Air Baltic chief executive Martin Gauss has reaffirmed the carrier’s commitment to an IPO, and expressed confidence that its strategy to become an all-Airbus A220 operator makes it “well-positioned” to emerge from the Covid-19 crisis.
The airline has also announced that it will begin flights from Riga to Dubai in September. The service will be operated four times a week and will replace Air Baltic’s Riga-Abu Dhabi route.
Speaking on a public webinar that was broadcast live on YouTube on 24 March, Gauss said Air Baltic’s single-aircraft fleet means it is “well-positioned to fly out of this crisis” because of the A220’s lower operating costs and flexibility to operate both short- and longer-range routes.
The carrier has 25 A220-300s – two of which are listed by Cirium as being in storage – and a further 25 on order. It has options and letters of intent on an additional 30 of the type. Air Baltic in November appointed Jetcraft Commercial to sub-lease 11 of its De Havilland Canada Dash 8-400 turboprops, as part of its plan to become an all-A220 operator.
The A220 is “the right size” because it makes it “much easier to open up a route again” as travel restrictions ease, and it can be used to operate high-frequency short-haul routes, such as Vilnius-Tallinn, as well as longer-range routes, like Air Baltic’s upcoming Dubai service, says Gauss.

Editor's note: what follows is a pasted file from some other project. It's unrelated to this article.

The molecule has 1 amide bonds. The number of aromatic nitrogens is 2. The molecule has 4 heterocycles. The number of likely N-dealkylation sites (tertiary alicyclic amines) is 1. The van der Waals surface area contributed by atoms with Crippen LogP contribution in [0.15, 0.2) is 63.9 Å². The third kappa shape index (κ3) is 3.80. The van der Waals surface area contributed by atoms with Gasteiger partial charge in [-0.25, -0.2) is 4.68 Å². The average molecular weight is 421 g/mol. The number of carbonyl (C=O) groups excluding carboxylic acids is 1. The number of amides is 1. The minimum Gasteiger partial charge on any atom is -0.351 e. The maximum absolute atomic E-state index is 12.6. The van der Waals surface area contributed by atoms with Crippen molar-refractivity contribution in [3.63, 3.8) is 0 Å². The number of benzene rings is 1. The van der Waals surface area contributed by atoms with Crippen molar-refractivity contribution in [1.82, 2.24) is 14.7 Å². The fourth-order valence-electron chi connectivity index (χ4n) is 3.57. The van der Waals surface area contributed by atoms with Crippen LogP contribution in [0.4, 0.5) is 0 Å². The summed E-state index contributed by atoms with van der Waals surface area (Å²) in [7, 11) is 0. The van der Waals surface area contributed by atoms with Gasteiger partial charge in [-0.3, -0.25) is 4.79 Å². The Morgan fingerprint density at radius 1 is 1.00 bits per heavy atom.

The airline will take delivery of seven more A220s this year, he adds, after agreeing last August to push back deliveries. Air Baltic had signalled that it would have all 50 A220s in service by 2023, but this has been delayed until 2024.
Gauss reaffirms that Air Baltic “will go to the stock exchange” to sell shares in order to pay back the Latvian government’s “temporary” €250 million ($295 million) equity investment, which was approved by the European Commission in July. No date has been disclosed for the IPO.
The airline’s new business plan, “Destination 2025 CLEAN”, is “the business plan that will take Air Baltic out of the crisis”, asserts Gauss. The plan – an adjusted version of its “Destination 2025” strategy – includes five different scenarios of how Air Baltic will respond based on the speed and efficacy of Europe’s Covid-19 vaccination programme.
“The key now is that vaccination levels need to increase in Europe and Latvia,” says Gauss. “We depend on the freedom of people to move around.”
He describes trials of IATA’s Travel Pass and the European Commission’s proposed Digital Green Pass – both of which are designed to remove restrictions by enabling travellers to provide evidence of their health status – as being “the last steps before we are out of the crisis”.